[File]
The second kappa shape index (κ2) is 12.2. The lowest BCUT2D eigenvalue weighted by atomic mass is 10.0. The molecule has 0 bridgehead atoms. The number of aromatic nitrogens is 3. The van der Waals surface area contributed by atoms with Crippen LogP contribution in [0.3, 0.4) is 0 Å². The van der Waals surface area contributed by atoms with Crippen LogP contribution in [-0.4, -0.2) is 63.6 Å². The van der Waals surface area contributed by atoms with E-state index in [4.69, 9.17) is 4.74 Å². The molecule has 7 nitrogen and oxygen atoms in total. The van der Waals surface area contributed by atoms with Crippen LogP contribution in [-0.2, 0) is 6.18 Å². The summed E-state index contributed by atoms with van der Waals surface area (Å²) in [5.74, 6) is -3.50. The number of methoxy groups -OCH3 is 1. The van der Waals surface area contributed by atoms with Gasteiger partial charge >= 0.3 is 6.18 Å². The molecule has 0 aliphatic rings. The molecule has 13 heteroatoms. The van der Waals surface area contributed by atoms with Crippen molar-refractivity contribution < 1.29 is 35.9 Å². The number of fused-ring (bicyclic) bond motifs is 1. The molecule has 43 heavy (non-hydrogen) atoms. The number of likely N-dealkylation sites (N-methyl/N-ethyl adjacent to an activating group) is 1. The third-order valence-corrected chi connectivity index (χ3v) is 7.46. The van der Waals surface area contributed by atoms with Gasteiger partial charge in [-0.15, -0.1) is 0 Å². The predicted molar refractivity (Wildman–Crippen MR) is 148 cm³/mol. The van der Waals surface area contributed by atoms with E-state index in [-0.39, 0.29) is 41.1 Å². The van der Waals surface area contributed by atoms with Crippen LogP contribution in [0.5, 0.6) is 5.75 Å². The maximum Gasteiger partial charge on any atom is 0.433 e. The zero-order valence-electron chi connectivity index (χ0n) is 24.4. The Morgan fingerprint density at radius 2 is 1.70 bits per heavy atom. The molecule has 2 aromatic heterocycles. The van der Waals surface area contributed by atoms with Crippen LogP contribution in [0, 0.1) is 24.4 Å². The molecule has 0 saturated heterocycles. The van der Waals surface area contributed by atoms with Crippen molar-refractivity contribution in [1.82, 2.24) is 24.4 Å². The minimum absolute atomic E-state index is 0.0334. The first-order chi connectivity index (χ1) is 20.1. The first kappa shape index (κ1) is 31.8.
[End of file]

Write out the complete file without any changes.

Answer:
The second kappa shape index (κ2) is 12.2. The lowest BCUT2D eigenvalue weighted by atomic mass is 10.0. The molecule has 0 bridgehead atoms. The number of aromatic nitrogens is 3. The van der Waals surface area contributed by atoms with Crippen LogP contribution in [0.3, 0.4) is 0 Å². The van der Waals surface area contributed by atoms with Crippen LogP contribution in [-0.4, -0.2) is 63.6 Å². The van der Waals surface area contributed by atoms with E-state index in [4.69, 9.17) is 4.74 Å². The molecule has 7 nitrogen and oxygen atoms in total. The van der Waals surface area contributed by atoms with Crippen LogP contribution in [-0.2, 0) is 6.18 Å². The summed E-state index contributed by atoms with van der Waals surface area (Å²) in [5.74, 6) is -3.50. The number of methoxy groups -OCH3 is 1. The van der Waals surface area contributed by atoms with Gasteiger partial charge >= 0.3 is 6.18 Å². The molecule has 0 aliphatic rings. The molecule has 13 heteroatoms. The van der Waals surface area contributed by atoms with Crippen molar-refractivity contribution < 1.29 is 35.9 Å². The number of fused-ring (bicyclic) bond motifs is 1. The molecule has 43 heavy (non-hydrogen) atoms. The number of likely N-dealkylation sites (N-methyl/N-ethyl adjacent to an activating group) is 1. The third-order valence-corrected chi connectivity index (χ3v) is 7.46. The van der Waals surface area contributed by atoms with Gasteiger partial charge in [-0.15, -0.1) is 0 Å². The predicted molar refractivity (Wildman–Crippen MR) is 148 cm³/mol. The van der Waals surface area contributed by atoms with E-state index in [-0.39, 0.29) is 41.1 Å². The van der Waals surface area contributed by atoms with Crippen LogP contribution in [0.5, 0.6) is 5.75 Å². The maximum Gasteiger partial charge on any atom is 0.433 e. The zero-order valence-electron chi connectivity index (χ0n) is 24.4. The Morgan fingerprint density at radius 2 is 1.70 bits per heavy atom. The molecule has 2 aromatic heterocycles. The van der Waals surface area contributed by atoms with Crippen LogP contribution in [0, 0.1) is 24.4 Å². The molecule has 0 saturated heterocycles. The van der Waals surface area contributed by atoms with Crippen molar-refractivity contribution in [1.82, 2.24) is 24.4 Å². The minimum absolute atomic E-state index is 0.0334. The first-order chi connectivity index (χ1) is 20.1. The first kappa shape index (κ1) is 31.8.